Here we review raptor predation of gamebirds in the UK. The review covers all the UK's native and introduced galliforms that are, or were, hunted in the UK on a regular basis since the start of systematic population monitoring (i.e. after 1960): Grey Partridge Perdix perdix, Red-legged Partridge Alectoris rufa, Pheasant Phasianus colchicus, Capercaillie Tetrao urogallus, Black Grouse Tetrao tetrix, Red Grouse Lagopus lagopus scoticus and Ptarmigan Lagopus mutus. Important elements in the resolution of any human–wildlife conflict are the development of mitigation techniques and an understanding of the social aspects underlying such conflicts (e.g. Redpath et al. 2004, Woodroffe et al. 2005). The remit of the current study, however, was to review the scientific evidence for impacts on UK gamebird populations arising from raptor predation, not to consider mitigation techniques or conflict resolution.

The review aims to assess (1) the population and conservation status of gamebirds in the UK, (2) evidence for population-level impacts of raptor predation and (3) evidence for economic losses arising from raptor predation. We outline the generic limitations of the variety of techniques used to assess the impacts of predation on prey populations and summarize the available information on raptor predation of gamebirds in the UK. Further details and caveats of the studies cited in this paper can be found in Park et al. (2005).


Literature searches encompassed published (peer-reviewed), unpublished and web-based literature. Published material was identified initially using the ISI Web of Knowledge database (up to the end of 2006). Other published and unpublished material was identified by carrying out web searches for key words using the Google search engine and from the reference sections of papers and reports already obtained. The review included studies investigating raptor–gamebird interactions throughout the UK but also included those from continental Europe where these specifically addressed the issue of raptor impact on gamebird populations. We also conducted a small number of consultations and workshops with key stakeholder groups (see Acknowledgements), in order to assess research needs and identify further sources of data that might not have been found during the literature searches.


What is a predation impact?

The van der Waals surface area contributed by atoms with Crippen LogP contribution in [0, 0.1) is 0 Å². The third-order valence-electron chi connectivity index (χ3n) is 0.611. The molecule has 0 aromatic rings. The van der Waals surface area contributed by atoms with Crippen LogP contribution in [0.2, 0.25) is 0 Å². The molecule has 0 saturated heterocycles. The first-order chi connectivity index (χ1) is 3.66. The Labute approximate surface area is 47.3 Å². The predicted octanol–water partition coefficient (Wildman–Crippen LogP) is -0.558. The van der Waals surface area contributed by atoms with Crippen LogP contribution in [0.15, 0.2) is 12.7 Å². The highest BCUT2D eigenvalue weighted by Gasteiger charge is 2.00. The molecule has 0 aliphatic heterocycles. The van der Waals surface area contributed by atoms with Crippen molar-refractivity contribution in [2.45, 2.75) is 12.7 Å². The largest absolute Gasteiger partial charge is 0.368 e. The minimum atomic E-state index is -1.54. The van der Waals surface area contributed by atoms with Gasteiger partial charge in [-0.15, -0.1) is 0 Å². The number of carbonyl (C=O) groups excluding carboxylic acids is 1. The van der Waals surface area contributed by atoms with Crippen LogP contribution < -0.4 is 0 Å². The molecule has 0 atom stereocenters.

The impact of predation on prey species depends largely on whether and how predators respond to changes in prey density (Begon et al. 1990). They can respond by changing individual predation rates (the functional response) or by changing their density (the numerical response; Solomon 1949). For the purposes of this review we have defined two types of impact: population-level and economic. The factors that cause the highest mortality within a population are not necessarily those that ultimately determine the population level, and large numbers of prey can be taken by predators without having an impact on the subsequent size of the prey species’ breeding population (Newton 1998). This is because there are other sources of mortality (e.g. competition for territories or food) that may be higher at high prey densities (i.e. they are density dependent), and predation may be compensated for via reduced mortality from other factors or increased productivity from the remaining individuals. If predators selectively take weaker prey, for example heavily parasitized Red Grouse (Hudson et al. 1992), any impact on the population arising from predation may be reduced as such individuals would have died from other causes. For predation to have an impact at the population level, it must represent additive mortality (Begon et al. 1990, Redpath & Thirgood 1997). We assumed that predation reduces the population size of a prey species if it ultimately compromises subsequent breeding numbers, as this is the figure upon which future populations will depend. Hence, the take of individual prey by a predator does not necessarily equate to a population-level impact on the prey population.